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Medical rescue possible as deal breaks deadlock

Posted in Featured, World

Published on December 28, 2017 with No Comments

Members of the Syrian Arab Red Crescent help a woman who carries a baby to get inside an ambulance during a human evacuation of sick people from the eastern Ghouta, near Damascus, Syria,

Months of deadlock over medical evacuations from Syria’s biggest remaining siege finally broke when a deal between Damascus and a rebel faction allowed the Red Cross to evacuate a handful of critically ill patients.

Four patients were evacuated from eastern Ghouta, where almost 400,000 people have been under siege by President Bashar al-Assad’s forces since 2013, the Syrian American Medical Society (SAMS) said in a statement. The evacuees were taken to hospitals in Damascus.

The Jaish al-Islam rebel group in Eastern Ghouta said it was releasing 29 detainees. In return, the government is allowing the evacuation of 29 of the most critical cases. However, one person on the list, a six-month-old baby girl, died before she could be evacuated, said Mohamad Katoub, an advocacy manager for SAMS, on Twitter. The International Committee of the Red Cross (ICRC) said it had facilitated the deal, which came two months after the United Nations asked Assad’s government to allow the urgent evacuation of the 29 patients. The operation was still in a very early phase, it said.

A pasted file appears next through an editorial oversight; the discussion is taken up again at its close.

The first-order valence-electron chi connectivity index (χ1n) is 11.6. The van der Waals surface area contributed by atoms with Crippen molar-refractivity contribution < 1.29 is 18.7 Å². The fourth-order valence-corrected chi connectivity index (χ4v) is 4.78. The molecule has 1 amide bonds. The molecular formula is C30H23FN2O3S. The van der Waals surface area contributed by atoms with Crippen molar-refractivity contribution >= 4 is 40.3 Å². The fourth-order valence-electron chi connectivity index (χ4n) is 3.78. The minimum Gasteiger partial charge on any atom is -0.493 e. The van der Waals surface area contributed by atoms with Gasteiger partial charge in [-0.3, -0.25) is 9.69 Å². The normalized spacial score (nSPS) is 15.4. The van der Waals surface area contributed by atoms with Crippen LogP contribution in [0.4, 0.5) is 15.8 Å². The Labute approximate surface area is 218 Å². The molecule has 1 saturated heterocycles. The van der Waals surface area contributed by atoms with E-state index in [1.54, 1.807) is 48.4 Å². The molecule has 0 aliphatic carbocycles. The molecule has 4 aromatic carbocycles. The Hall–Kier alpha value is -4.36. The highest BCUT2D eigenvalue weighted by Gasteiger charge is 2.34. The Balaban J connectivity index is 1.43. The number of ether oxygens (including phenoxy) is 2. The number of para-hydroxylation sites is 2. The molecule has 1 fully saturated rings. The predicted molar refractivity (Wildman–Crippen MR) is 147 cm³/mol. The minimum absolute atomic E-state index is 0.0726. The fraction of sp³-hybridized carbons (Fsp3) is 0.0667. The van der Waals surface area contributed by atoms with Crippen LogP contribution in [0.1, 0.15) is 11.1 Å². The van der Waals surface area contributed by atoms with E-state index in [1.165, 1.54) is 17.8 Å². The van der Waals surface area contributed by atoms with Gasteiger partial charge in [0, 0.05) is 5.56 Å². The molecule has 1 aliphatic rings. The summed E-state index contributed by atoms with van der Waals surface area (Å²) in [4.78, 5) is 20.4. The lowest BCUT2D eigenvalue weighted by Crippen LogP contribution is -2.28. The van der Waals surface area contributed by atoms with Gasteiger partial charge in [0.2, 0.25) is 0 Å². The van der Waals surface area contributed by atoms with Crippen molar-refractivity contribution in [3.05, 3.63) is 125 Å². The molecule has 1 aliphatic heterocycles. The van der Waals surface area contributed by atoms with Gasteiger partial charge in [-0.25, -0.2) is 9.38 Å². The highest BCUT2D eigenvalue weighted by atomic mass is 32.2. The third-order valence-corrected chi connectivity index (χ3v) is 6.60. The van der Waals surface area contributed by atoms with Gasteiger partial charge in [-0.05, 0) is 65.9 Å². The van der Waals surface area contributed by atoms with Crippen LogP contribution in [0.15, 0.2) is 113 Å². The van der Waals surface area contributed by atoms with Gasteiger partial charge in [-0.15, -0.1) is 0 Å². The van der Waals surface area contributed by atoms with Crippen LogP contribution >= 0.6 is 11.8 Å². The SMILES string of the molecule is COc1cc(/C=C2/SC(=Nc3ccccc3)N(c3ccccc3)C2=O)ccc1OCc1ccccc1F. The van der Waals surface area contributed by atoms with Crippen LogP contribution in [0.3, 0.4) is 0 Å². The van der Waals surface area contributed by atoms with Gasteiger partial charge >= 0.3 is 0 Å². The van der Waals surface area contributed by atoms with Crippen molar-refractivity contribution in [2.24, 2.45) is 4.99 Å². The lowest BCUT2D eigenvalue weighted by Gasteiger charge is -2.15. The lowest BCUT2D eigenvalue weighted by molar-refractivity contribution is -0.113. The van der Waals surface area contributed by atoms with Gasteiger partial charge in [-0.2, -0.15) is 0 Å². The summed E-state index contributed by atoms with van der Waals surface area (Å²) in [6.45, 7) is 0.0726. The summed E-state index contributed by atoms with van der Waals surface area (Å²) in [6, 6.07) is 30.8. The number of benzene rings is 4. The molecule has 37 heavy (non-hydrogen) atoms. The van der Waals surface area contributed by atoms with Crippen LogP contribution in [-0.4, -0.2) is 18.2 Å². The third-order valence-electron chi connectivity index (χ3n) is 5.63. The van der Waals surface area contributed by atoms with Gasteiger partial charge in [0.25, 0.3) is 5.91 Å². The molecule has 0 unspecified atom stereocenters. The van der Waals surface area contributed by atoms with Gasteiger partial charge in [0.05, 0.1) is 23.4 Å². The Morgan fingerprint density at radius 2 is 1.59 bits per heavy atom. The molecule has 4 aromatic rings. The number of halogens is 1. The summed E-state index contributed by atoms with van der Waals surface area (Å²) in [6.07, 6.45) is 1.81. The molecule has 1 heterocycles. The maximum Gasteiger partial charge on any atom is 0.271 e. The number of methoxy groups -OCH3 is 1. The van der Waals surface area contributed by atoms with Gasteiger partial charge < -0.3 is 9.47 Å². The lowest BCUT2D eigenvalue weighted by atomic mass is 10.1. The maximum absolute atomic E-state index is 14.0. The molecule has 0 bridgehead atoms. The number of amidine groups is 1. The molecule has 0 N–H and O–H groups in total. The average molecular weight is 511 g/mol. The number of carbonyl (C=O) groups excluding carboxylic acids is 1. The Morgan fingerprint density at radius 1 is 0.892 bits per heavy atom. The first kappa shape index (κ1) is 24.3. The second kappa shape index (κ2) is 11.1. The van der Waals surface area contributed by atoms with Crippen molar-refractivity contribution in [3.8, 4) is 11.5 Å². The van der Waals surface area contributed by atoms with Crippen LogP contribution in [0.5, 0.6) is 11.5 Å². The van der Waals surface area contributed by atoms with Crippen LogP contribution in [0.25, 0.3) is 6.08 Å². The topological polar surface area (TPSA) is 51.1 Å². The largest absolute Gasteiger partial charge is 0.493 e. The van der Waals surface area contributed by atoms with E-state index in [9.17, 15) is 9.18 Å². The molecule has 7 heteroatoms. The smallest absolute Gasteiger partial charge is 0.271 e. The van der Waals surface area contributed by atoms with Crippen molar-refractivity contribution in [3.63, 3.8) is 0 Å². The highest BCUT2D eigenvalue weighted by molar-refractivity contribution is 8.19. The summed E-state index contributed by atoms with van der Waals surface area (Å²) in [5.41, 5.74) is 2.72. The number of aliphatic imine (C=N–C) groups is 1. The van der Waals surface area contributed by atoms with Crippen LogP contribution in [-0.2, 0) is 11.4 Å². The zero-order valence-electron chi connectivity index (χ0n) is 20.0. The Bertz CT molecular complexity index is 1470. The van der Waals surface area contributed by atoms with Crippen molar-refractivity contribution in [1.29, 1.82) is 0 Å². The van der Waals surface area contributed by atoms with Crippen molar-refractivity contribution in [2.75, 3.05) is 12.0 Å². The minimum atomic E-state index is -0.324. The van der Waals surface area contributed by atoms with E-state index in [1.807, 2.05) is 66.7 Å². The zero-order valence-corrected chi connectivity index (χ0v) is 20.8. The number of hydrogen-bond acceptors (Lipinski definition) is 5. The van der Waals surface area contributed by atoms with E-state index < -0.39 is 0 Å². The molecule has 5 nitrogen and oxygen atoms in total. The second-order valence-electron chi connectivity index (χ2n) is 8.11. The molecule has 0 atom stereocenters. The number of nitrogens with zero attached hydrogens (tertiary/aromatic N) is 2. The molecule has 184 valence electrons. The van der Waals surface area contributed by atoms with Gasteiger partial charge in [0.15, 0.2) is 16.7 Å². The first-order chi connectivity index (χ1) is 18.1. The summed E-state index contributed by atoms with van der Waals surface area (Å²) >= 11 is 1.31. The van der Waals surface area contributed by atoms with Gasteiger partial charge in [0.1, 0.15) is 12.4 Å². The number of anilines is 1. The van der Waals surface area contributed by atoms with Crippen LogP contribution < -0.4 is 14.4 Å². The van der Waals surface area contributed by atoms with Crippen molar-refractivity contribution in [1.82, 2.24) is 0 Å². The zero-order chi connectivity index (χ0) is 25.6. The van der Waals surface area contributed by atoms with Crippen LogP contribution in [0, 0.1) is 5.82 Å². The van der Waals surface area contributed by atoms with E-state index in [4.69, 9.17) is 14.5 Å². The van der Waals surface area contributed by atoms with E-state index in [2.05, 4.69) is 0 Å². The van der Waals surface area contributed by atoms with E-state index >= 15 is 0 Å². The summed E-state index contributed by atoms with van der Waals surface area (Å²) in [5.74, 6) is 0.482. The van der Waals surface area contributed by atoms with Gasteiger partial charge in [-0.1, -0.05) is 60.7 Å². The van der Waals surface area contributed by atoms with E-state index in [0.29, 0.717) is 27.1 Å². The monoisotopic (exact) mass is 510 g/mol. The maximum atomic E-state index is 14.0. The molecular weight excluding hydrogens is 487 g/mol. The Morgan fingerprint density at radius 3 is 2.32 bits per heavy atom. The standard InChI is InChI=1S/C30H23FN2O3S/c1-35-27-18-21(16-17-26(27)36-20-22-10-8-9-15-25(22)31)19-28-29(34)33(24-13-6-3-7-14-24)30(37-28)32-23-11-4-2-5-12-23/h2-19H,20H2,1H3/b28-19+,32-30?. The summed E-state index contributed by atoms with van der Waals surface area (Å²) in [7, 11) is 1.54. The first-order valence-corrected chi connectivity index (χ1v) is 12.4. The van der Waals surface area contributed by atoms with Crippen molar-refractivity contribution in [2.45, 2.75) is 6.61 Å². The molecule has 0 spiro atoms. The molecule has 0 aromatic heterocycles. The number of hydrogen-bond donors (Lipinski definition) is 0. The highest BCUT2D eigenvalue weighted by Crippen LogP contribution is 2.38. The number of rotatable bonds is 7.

“Happy that our negotiations reached this important goal. This is a signal of hope for the future Syria,” Francesco Rocca, president of the International Federation of the Red Cross, wrote in a tweet. Deputy reconciliation minister Ahmed Mounir said a deal was struck for a number of sick people to leave eastern Ghouta in return for the release of what he called kidnapped people. The number of people involved could increase, he said on television.

The United Nations has pleaded for the government to allow evacuation of around 500 patients, including children with cancer, and has said there was no excuse for not permitting their evacuation to go ahead.



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